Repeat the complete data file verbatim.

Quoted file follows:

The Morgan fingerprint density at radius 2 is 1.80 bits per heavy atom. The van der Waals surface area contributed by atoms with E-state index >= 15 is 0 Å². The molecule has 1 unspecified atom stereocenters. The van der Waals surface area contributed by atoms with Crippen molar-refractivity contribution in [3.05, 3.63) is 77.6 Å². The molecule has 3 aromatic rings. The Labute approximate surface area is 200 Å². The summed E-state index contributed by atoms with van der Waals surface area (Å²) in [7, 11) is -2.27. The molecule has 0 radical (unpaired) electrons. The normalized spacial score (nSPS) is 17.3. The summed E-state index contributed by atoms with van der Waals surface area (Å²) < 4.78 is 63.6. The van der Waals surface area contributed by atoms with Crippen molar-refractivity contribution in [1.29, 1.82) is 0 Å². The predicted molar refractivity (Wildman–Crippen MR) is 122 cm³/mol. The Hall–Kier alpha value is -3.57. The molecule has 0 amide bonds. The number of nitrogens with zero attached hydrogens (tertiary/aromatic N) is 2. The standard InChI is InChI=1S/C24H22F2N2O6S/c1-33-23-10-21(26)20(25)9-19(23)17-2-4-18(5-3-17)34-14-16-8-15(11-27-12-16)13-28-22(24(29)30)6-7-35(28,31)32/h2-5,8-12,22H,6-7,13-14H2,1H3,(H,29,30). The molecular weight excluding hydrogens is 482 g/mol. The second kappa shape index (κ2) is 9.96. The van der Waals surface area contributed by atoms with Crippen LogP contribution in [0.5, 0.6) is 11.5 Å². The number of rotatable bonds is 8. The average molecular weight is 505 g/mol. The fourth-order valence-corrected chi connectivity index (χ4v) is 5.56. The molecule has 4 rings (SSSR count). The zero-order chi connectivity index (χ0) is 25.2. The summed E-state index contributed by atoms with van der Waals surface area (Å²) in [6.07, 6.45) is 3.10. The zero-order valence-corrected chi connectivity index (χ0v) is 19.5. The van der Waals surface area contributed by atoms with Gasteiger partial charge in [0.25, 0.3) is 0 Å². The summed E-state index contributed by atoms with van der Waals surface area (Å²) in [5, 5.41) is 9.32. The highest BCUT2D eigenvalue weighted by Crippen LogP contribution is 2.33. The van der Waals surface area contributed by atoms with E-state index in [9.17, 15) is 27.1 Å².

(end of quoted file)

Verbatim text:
The Morgan fingerprint density at radius 2 is 1.80 bits per heavy atom. The van der Waals surface area contributed by atoms with E-state index >= 15 is 0 Å². The molecule has 1 unspecified atom stereocenters. The van der Waals surface area contributed by atoms with Crippen molar-refractivity contribution in [3.05, 3.63) is 77.6 Å². The molecule has 3 aromatic rings. The Labute approximate surface area is 200 Å². The summed E-state index contributed by atoms with van der Waals surface area (Å²) in [7, 11) is -2.27. The molecule has 0 radical (unpaired) electrons. The normalized spacial score (nSPS) is 17.3. The summed E-state index contributed by atoms with van der Waals surface area (Å²) < 4.78 is 63.6. The van der Waals surface area contributed by atoms with Crippen molar-refractivity contribution in [1.29, 1.82) is 0 Å². The predicted molar refractivity (Wildman–Crippen MR) is 122 cm³/mol. The Hall–Kier alpha value is -3.57. The molecule has 0 amide bonds. The number of nitrogens with zero attached hydrogens (tertiary/aromatic N) is 2. The standard InChI is InChI=1S/C24H22F2N2O6S/c1-33-23-10-21(26)20(25)9-19(23)17-2-4-18(5-3-17)34-14-16-8-15(11-27-12-16)13-28-22(24(29)30)6-7-35(28,31)32/h2-5,8-12,22H,6-7,13-14H2,1H3,(H,29,30). The molecular weight excluding hydrogens is 482 g/mol. The second kappa shape index (κ2) is 9.96. The van der Waals surface area contributed by atoms with Crippen LogP contribution in [0.5, 0.6) is 11.5 Å². The number of rotatable bonds is 8. The average molecular weight is 505 g/mol. The fourth-order valence-corrected chi connectivity index (χ4v) is 5.56. The molecule has 4 rings (SSSR count). The zero-order chi connectivity index (χ0) is 25.2. The summed E-state index contributed by atoms with van der Waals surface area (Å²) in [6.07, 6.45) is 3.10. The zero-order valence-corrected chi connectivity index (χ0v) is 19.5. The van der Waals surface area contributed by atoms with Gasteiger partial charge in [0.25, 0.3) is 0 Å². The summed E-state index contributed by atoms with van der Waals surface area (Å²) in [5, 5.41) is 9.32. The highest BCUT2D eigenvalue weighted by Crippen LogP contribution is 2.33. The van der Waals surface area contributed by atoms with E-state index in [9.17, 15) is 27.1 Å².